View Full Version : Looking for opinons..Easy I'm new

Joe Kace
09-16-2010, 11:12 AM
Hello All
I am new here..well I've posted before. I just did my first wood engraving on wood and was looking to see what you veterans think. I myself think it looks good but I have nothing to judge against since I just started doing these. Any opinions are welcomed.
I am using Corel 14 and photograve on Baltic Birch.


paul mott
09-16-2010, 11:15 AM
I agree with you Joe, that is wonderful.


Dan Hintz
09-16-2010, 11:29 AM
A very nice try, Joe, but I would try to get a little more contrast out of the bodies/faces before sending it to the laser. It could also just be the photo of the finished piece...

Harper Abbot
09-16-2010, 12:46 PM
I agree that it looks really great, but my personal preference would be more depth of contrast to the faces.

EDIT: I never seem to get my reply right in the right place on the thread tree... I am used to another forum that I frequent. oops.

Dan Hintz
09-16-2010, 1:20 PM

Switch to linear viewing mode and be done with the tree mode... it's a royal pain to view.

Joe Kace
09-16-2010, 2:32 PM
Thanks everyone for the advice. It was my first one and I sort of knew I needed more contrast. This is why I came to the group to confirm suspicions.I wanted it to go a little deeper but that comes with trial and error I guess. Thanks to everyone.

Bill Cunningham
09-16-2010, 8:42 PM
Deeper is not really better.. As it drills deeper into the wood, you get more dot gain and hence less contrast, and generally it gets way too dark. Don't go for depth, go for good contrast between the different areas of facial shading. This will require a bit of practice, particularly in the photo prep. phase but wood is cheap, and it pays to practice..

09-17-2010, 1:40 AM
My experience is that the photograv normally increases brightness and contrast, more than you need. I use corel photo- paint tone curve to reduce the brightness watching the face and make sure I have all gray scales, ie. there are no white (256) on the face. At the same time, adjust Contrast with the tone curve.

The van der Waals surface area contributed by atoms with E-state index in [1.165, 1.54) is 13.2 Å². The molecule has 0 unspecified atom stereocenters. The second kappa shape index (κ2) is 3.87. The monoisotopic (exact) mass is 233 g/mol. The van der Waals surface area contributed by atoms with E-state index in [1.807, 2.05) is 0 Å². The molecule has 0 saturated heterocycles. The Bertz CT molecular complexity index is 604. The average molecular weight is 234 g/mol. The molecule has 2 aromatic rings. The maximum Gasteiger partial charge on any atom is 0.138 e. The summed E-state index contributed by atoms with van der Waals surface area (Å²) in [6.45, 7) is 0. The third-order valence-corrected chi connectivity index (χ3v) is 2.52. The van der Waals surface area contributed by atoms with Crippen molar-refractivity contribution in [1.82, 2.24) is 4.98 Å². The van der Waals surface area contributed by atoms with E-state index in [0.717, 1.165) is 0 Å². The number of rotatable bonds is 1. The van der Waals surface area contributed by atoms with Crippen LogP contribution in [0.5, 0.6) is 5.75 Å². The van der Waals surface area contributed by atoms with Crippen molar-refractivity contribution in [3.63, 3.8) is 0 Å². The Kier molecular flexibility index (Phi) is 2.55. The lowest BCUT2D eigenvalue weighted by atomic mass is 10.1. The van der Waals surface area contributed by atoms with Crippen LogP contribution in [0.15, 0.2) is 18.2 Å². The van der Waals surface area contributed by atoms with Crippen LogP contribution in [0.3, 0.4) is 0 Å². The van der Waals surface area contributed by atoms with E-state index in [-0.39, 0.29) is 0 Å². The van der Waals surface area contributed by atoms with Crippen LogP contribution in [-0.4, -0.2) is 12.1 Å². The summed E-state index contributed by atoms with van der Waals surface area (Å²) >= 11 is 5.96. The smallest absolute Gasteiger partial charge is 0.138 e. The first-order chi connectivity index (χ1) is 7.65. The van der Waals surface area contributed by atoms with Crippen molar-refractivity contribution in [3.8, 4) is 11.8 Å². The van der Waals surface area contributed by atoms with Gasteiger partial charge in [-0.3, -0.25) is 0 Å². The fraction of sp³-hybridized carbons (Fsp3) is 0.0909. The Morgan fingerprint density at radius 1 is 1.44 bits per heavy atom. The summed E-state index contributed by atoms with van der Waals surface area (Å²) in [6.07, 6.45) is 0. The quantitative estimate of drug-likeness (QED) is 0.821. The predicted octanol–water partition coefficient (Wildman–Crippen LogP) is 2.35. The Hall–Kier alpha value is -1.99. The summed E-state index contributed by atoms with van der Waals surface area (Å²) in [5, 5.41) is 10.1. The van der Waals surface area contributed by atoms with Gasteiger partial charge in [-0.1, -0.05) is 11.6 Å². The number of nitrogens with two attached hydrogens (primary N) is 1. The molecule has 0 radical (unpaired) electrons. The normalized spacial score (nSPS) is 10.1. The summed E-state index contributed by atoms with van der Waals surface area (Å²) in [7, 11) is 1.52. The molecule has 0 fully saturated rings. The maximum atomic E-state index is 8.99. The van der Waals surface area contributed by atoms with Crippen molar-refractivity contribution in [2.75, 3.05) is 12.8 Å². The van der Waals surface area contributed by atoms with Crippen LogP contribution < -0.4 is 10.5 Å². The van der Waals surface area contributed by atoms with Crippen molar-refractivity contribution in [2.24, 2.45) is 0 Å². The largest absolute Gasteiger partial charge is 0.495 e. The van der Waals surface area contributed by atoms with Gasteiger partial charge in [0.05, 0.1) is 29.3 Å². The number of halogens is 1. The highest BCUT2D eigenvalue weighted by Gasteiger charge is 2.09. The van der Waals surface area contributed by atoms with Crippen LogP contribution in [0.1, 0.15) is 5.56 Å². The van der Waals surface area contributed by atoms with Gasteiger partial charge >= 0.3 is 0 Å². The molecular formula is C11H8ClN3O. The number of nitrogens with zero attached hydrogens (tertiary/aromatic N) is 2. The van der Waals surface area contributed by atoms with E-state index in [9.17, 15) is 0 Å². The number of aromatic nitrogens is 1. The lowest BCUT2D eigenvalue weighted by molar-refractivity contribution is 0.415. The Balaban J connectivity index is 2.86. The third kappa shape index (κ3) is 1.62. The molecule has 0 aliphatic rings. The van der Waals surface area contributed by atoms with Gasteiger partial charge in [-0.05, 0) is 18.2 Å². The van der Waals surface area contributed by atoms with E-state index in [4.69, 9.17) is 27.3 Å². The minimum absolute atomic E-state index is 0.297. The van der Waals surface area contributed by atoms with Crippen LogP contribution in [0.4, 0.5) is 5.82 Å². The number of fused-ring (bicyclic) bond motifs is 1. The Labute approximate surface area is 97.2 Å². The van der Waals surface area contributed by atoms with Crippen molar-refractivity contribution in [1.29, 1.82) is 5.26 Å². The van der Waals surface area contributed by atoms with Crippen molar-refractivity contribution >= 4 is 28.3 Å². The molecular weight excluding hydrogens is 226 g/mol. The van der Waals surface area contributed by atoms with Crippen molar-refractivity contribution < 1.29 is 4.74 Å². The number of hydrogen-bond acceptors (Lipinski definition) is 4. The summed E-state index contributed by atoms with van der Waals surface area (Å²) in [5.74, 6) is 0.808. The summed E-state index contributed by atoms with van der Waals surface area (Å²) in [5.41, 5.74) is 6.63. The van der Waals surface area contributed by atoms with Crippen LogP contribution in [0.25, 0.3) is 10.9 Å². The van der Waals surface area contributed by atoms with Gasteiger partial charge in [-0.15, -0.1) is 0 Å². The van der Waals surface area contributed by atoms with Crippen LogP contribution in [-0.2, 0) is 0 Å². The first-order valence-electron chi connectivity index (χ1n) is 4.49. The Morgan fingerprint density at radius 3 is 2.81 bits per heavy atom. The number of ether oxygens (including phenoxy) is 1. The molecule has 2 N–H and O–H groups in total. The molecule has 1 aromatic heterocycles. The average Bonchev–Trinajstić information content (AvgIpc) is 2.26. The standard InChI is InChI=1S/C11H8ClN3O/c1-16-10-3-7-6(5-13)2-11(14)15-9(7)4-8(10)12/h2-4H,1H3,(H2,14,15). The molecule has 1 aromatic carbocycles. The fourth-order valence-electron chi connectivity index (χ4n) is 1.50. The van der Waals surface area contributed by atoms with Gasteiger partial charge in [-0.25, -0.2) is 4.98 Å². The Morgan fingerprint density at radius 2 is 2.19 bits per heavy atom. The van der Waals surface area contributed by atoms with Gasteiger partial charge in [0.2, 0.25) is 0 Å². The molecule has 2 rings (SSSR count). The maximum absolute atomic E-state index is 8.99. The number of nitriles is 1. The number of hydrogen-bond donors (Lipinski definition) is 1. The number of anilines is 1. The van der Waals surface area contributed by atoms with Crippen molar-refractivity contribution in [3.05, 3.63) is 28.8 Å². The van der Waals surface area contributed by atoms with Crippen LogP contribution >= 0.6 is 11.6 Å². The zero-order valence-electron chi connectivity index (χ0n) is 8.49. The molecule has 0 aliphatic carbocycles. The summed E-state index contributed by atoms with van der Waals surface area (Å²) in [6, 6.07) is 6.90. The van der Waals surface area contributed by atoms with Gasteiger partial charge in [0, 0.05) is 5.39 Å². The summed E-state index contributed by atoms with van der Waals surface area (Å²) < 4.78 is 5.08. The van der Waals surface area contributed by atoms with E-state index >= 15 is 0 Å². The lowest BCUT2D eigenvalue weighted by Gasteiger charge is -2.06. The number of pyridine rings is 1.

Photograv's job is to threw your gray scale into black and white dots, if you do not have all the gray scales on the face, it will just make the white area burned flat.


09-17-2010, 2:01 AM
The other thing you need to know is the laser dot size and what dpi to use. Each material and laser power/speed setting gives you different size of dot. I would get a cheap microscope with measuring and measure the size of a single laser dot.

Then 1" divide by the dot size times 1.2 will be your photo dpi. For example if your dot size is 0.3 mm, which is 0.0118 inch, 1/0.0118x1.2=101, if you make your photo into 100 dpi, the engraved photo will have the best possible details.

If you use 200 dpi, you will lose a lot of details.

We do a lot of photos on granite, I think the principle is the same.


Joe Kace
09-17-2010, 6:49 AM
Great advice, I will try to find a microscope with measuring. My process that I use is this
Photo into Corel, adjust brightness,contrast while in color
Go to bitmap
Tone curve
I found that when you go directly to PG with a color pic it really doesn't do the best job. I have been giving it a bitmap that has been adjusted and I get better results.
When I got my laser I never intended to do photo's, but as I read more I decided to try it and now I just think it's awesome. It beats cutting PETG all day like I am now.


Larry Bratton
09-17-2010, 9:38 AM
You also need to add some sharpening in the process. Use the Unsharp Mask filter in Corel Photopaint. Some experimentation is required here also.

Dan Hintz
09-17-2010, 11:11 AM

There's no need to go to all of that trouble for this... lasso and brighten the areas that currently look too dark (faces, bodies, etc.). Reburn at the settings you used on the first one and you'll be significantly happier. The settings looks good, you just need to tweak the photo itself.

Wood is a relatively low-res medium... 250dpi is pretty good, maybe a bit higher for a very tight-grain species. Go higher when you want a deep burn, but it won't get you more resolution.

Martin Boekers
09-17-2010, 1:13 PM

Wood is a relatively low-res medium... 250dpi is pretty good, maybe a bit higher for a very tight-grain species. Go higher when you want a deep burn, but it won't get you more resolution.

I like the idea of catagorizing different materials with a resolution,
I think that helps greatly, esp. for those just starting out.